Sunday, July 21, 2013

Scenes and How They Do and Don't Work in Novels

That picture is a bit blurry, but that's Nora Roberts rocking it out on the dance floor at the Harlequin party a the RWA National Conference. She is so wonderful in so many ways.

So this week's topic is Scene Goal: Why YOU Should Have One (Pantsers Beware!). No doubt it was KAK, calendar Nazi and avowed pre-plotter who added that snide addendum for Pantsers to beware. No doubt directed at me.

Ha ha.

But it's interesting, having just come back from the convention, and hearing so many amazing workshops on craft and business. So many writers talked about various approaches to writing that involve blending of plotting and pantsing that it makes me think there are very few of us - if anyone - who does all of one thing or the other.

The whole idea behind making sure that you, as the author, have a goal for every scene is to keep the writing tight, focused and moving forward. The primary definition of a scene comes from theater, as so many of our writing craft concepts do.

Thank you ancient Greeks, yet again!

So a scene is, first and foremost:

1: one of the subdivisions of a play: as
a : a division of an act presenting continuous action in one place
b : a single situation or unit of dialogue in a play <the love scene>
c : a motion-picture or television episode or sequence 
In theater they are usually delimited by the entrance and exit of characters, because that dynamic movement is such a driving force for a stage play. Many movies have adopted the sense of a scene break - moving fast from one visual to another - to drive action forward. In network TV, scenes are broken up by commercials. 
This can be less clear in a novel, because characters don't necessarily physically come and go, conversations and actions may flow more seamlessly from one point to another, and there are no commercial breaks. (We hope!)

People who use screenwriting models to structure their novels tend to move scene by scene. However, though I use the Three-Act structure and find it very useful, I rarely think in terms of scenes, or scene goals. This is not because I write for discovery, pants, mist or whatever you want to call it.

It's because I'm a character-driven writer. 

See, the common wisdom - and it's generally good information - is to follow the Goal-Motivation-Conflict model. This largely comes from Debra Dixon's book on the topic, which many writers, especially new ones, seem to like very much.

It does nothing at all for me. 

To me, characters are real people. They're complex, which means they're muddled. It makes a clean story for a character to have a single goal for every scene, to be driven by their motivation to overcome the conflict. We used this in theater all the time. But that's only the most fundamental level. Do any of us have only one goal or motivation at a time?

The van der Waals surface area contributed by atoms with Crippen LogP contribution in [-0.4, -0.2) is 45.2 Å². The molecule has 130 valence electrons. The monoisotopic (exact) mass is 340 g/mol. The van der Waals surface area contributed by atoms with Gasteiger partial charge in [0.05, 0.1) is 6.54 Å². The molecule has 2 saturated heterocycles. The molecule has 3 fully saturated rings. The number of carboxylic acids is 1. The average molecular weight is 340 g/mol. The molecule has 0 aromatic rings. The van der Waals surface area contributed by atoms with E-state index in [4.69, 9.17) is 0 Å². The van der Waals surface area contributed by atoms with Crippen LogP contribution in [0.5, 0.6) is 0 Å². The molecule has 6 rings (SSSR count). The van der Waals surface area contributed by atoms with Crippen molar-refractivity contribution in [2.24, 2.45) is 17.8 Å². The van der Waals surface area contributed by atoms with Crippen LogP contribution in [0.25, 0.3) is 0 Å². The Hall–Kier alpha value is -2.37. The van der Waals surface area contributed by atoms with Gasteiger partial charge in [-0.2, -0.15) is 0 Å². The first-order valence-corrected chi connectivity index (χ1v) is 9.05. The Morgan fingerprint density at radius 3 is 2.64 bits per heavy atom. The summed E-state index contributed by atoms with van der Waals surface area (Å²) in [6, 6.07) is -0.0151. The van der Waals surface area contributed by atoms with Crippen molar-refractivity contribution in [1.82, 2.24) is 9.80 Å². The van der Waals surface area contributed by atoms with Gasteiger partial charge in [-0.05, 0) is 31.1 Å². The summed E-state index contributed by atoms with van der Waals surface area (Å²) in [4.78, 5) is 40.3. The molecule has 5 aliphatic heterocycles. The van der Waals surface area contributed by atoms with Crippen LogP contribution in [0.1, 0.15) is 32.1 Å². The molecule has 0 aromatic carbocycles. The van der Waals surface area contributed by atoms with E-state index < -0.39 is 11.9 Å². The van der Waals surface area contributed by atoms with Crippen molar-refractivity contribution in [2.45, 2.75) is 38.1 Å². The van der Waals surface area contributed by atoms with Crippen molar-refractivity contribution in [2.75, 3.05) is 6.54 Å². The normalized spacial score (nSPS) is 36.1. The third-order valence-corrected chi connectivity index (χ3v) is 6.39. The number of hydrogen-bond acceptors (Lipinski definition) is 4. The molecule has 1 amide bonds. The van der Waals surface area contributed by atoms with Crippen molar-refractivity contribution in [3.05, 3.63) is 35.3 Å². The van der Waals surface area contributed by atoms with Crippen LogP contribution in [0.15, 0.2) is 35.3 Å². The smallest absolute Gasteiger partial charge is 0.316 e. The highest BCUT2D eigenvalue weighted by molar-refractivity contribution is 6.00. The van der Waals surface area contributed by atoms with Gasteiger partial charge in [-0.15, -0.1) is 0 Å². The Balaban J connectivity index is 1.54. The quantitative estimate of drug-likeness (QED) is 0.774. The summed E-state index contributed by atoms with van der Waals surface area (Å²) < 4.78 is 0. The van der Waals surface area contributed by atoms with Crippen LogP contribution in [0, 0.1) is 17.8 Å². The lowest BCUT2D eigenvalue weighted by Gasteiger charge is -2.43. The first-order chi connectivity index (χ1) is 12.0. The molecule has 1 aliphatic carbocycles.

Think about yourself, right at this moment. You're reading this post. What's your goal? Your motivation? Is there a conflict? Maybe not and you reading this wouldn't make a very good scene or story. But, placed in the larger context, reading this might be part of the goal to be a better writer, motivated by your deep-seated dream and the desire to overcome that last rejection. 

But, if I'm writing your story, I want to show how you're feeling, whether you think this makes sense or not, and then throw in a symbol of whatever is truly holding you back - that maybe you don't even realize. You start thinking about maybe playing Solitaire instead or your crying child comes in saying you don't pay enough attention to her, or your spouse grumbles about wanting you to cook something. 

What's my goal for your scene?

Not a neat tick on the outline. Not an easily encapsulated 1, 2, 3. Instead I'm painting one piece of a puzzle. Hopefully by the end, it will make for a complete image. 

I suspect this is the heart of pantsing. Not that we don't pre-plot, but that we don't always have a trajectory that can be mapped like a vector equation. Maybe we're the impressionists of the writing world. The rules matter less to us than the FEEL. 

In fact, one of the best workshops I went to at the conference was about intensifying emotion. Tanya Michaels gave us many great examples of how some great books do this. Most valuable to me, she said "if you can make your reader feel one emotion, you can make them feel all the emotions." Loved that. 

I suppose what I'm getting at is, not every emotion has a goal. Sometimes a scene is there just to create a mood. Perhaps one could argue with me that creating a mood IS my goal, but I don't always know that.

And I don't think I have to know. 

But then, I'm happy in the misty worlds.


  1. OK, since I sometimes write long, involved, wonderful scenes that do nothing at all to advance the plot and end up getting deleted in one edit or another (but *I* enjoy them), this topic is going to be challenging for me LOL.

    1. Oh good - maybe you'll have more useful stuff to say!

  2. ~ttthhhpppp~

    Was not I who added the "Pantsers Beware!" Now, that I kept it in the header, well ...

    ~ebol laugh~